his tour in the Army Airforce. Though
in recent years, he has held many a listener
spellbound with his army stories. He came home from the war
not angry but disoriented. After
he did readjust, he began working at Hindman
Settlement school again and then joined
the faculty at Morehead State University
where he taught for 10 years.
Reading, and Staying at Home
1970 he has made a life of travelling
(he spent 14 winters in Central America
studying Mayan civilization among other
topics and 5 trips to Europe).
reading (he probably averaged 3 hours
a day reading journals and books; over
the last few years he may have read 5
or 6 hours a day).
talking to and listening to students and
friends and neighbors.
said he had done everything he wanted
to do but climb Mt. Everest. He has certainly made a
life of living. Most importantly for all
those people who don’t know him
as a person: he has made a life of
we miss him, we should not despair because
we can find him here sitting walking and
can find him in the blooming redbud trees,
hear him through his neighbor’s
voices in the shops, see him in the foxes
or the leaping minnows, feel him in the
birds’ song on an otherwise quiet
me share an image not to make you sad
but to help us celebrate.
I was here on Saturday, the day
he died. When Mike Mullins and Teresa
Bradley were talking about arrangements
for this funeral celebration, I saw young
Jake walk over to his mom carrying a small
branch with a caterpillar creeping carefully
Still was there in that moment:
was he Jake or the caterpillar
or the stick?
No matter – he was there.
if those moments don’t happen for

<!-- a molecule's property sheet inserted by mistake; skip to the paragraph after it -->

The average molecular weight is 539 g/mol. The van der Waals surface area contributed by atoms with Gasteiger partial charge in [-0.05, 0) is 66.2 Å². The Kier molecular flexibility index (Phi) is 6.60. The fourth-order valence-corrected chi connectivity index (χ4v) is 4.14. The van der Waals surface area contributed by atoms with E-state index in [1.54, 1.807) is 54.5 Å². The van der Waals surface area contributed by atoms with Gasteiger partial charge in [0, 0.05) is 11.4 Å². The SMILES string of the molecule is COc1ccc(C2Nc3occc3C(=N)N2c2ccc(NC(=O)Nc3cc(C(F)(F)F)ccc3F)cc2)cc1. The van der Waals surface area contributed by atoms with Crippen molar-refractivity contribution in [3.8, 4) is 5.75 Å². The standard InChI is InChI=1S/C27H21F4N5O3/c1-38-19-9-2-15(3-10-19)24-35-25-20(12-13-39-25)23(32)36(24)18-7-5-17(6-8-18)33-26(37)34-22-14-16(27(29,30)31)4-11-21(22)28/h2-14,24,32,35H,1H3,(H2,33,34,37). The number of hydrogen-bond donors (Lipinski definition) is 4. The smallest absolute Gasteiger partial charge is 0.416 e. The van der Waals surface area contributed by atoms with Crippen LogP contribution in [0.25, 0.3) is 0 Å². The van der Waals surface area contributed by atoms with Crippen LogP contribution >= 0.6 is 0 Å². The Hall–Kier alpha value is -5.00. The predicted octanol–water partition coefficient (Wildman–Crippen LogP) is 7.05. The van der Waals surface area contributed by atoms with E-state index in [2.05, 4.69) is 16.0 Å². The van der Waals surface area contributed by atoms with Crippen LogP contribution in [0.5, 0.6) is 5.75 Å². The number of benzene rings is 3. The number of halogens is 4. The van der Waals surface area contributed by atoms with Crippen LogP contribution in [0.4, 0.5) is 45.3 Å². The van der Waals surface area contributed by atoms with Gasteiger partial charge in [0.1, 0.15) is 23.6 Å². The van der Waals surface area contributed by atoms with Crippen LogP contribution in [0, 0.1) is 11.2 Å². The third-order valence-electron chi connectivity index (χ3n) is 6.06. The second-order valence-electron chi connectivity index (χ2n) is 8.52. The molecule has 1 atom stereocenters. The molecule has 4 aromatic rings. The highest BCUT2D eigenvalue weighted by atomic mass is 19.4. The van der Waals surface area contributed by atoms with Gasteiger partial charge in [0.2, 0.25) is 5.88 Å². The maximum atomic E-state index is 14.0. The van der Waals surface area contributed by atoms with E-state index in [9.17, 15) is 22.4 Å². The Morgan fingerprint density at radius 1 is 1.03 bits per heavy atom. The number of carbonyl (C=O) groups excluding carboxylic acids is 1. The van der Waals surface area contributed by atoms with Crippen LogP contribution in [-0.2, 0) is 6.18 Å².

you, or if you want his voice and vision
more directly, then all you need to do
is read his books. He has been compared to
Thoreau in the way he lived, to Frost
in his poetic voice, to Steinbeck in his
epic creation of the
you find his books on the bookshelf with
Jesse Stewart and Harriett Arnow or in
the section with Frost and Thoreau and
Wolfe, or whether you find them on your
own private bookshelf – the one
labeled James Still-- my advice to you
is just find them, take them down and
read, remember, and celebrate.
me close by reading a couple of short
selections from the newest book. The last
poem in the collection illustrates how
his life and works intertwine.
those were my days,
did I stand the times?
my tales, spin my rhymes.
finally, a bit of a story that concludes
“A Man Singing to Himself”:
answered a set of down-to-earth questions
at Carmus Combs’ store the other
fellow inquired, “How many years
have you lived amongst us?”
than half a century.”
the last ’possum up the tree. Everybody
your age when you come here is dead. Hain’t
thought they’d live forever.”
your notion about dying?”
is as natural as sleep,” I said,
quoting Benjamin Franklin. “We will
arrive refreshed in the morning.”